Winterhill Comprehensive Students contacted us six years ago, wanting to help us improve a local wildlife area, a pond, hedgerow and trees. Students from Years 9, 10 and 11 have all been involved in every aspect of the work. Each year as Year 11 leave, Year 8 students move to the Year 9 group. The pond was over grown, the hedges and tree areas were full of litter, access and footpaths were poor. The area is a gateway to large area of meadow and woodland.
They have cleaned the pond, removed old timber decking, planted trees, removed numerous skips of litter, sowed meadows, managed meadows, put in footpaths and installed a bench. This project has directly to wider community input, local businesses becoming involved and latterly the proposal to plant 3,000 trees. The students have raised around £10,000 themselves from bids.
The project has two elements, improving biodiversity and empowering young people so they know they can make a difference. The first element is being achieved, the pond and its surrounding environment are coming back to life. The second element is clearly happening. The students have worked in freezing conditions, wind, rain and hot sun. They turn out on Saturday mornings twice a term. During this work they have developed confidence, leadership skills, knowledge about the environment but most of all they know that they can make difference. It is a real pleasure to watch the older students passing on their experience to the newcomers to the group.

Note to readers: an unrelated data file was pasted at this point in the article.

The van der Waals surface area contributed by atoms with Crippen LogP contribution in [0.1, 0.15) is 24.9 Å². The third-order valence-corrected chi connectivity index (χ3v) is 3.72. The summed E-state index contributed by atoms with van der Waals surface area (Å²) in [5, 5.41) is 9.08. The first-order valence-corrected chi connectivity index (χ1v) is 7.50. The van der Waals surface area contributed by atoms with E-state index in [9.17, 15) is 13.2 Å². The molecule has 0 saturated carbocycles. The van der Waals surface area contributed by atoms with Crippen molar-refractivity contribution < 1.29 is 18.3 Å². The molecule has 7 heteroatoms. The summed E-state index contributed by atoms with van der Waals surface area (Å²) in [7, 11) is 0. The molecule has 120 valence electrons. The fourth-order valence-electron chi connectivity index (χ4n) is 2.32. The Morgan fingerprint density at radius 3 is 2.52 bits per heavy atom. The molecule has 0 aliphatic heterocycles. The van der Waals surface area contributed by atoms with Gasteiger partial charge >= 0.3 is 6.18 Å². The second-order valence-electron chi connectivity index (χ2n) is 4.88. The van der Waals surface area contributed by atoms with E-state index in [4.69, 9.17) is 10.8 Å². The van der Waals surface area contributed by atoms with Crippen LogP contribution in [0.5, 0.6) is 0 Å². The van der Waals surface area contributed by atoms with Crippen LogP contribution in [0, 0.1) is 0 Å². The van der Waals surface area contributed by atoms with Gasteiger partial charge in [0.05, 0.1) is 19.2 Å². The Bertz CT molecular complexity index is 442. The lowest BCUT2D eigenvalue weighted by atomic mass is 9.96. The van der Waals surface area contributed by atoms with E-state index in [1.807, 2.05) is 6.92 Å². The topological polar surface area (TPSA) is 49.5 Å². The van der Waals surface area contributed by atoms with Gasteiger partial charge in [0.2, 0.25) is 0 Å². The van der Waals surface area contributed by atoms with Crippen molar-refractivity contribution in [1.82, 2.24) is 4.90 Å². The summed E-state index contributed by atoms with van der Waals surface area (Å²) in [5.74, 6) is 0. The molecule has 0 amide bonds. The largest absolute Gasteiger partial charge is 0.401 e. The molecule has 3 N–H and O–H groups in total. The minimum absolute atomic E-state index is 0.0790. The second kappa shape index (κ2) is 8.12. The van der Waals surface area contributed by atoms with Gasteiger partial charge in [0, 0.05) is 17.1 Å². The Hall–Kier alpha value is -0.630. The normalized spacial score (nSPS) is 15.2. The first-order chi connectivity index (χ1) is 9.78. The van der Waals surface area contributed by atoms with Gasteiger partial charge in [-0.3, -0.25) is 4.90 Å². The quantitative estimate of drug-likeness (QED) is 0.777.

What we are achieving is helping young people know that they are important in the helping stop the environmental crisis. They are doing this by doing something in there local environment.
This is a project inspired by the students at Winterhill School. For it to be successful it has to be led by them and guided by countryside rangers and teachers. Allowing them to develop skills in areas such as risk assessment gives them real-world knowledge.
Allowing the school pupils to make mistakes or to experience elements not working as they predicted is important. Furthermore, letting them experience how difficult some jobs are is essential, as is letting them enjoy successes.
Number of trees planted and range of biodiversity.
Improvement in the knowledge and skills of school children, such as leadership, communication, environmental awareness and confidence.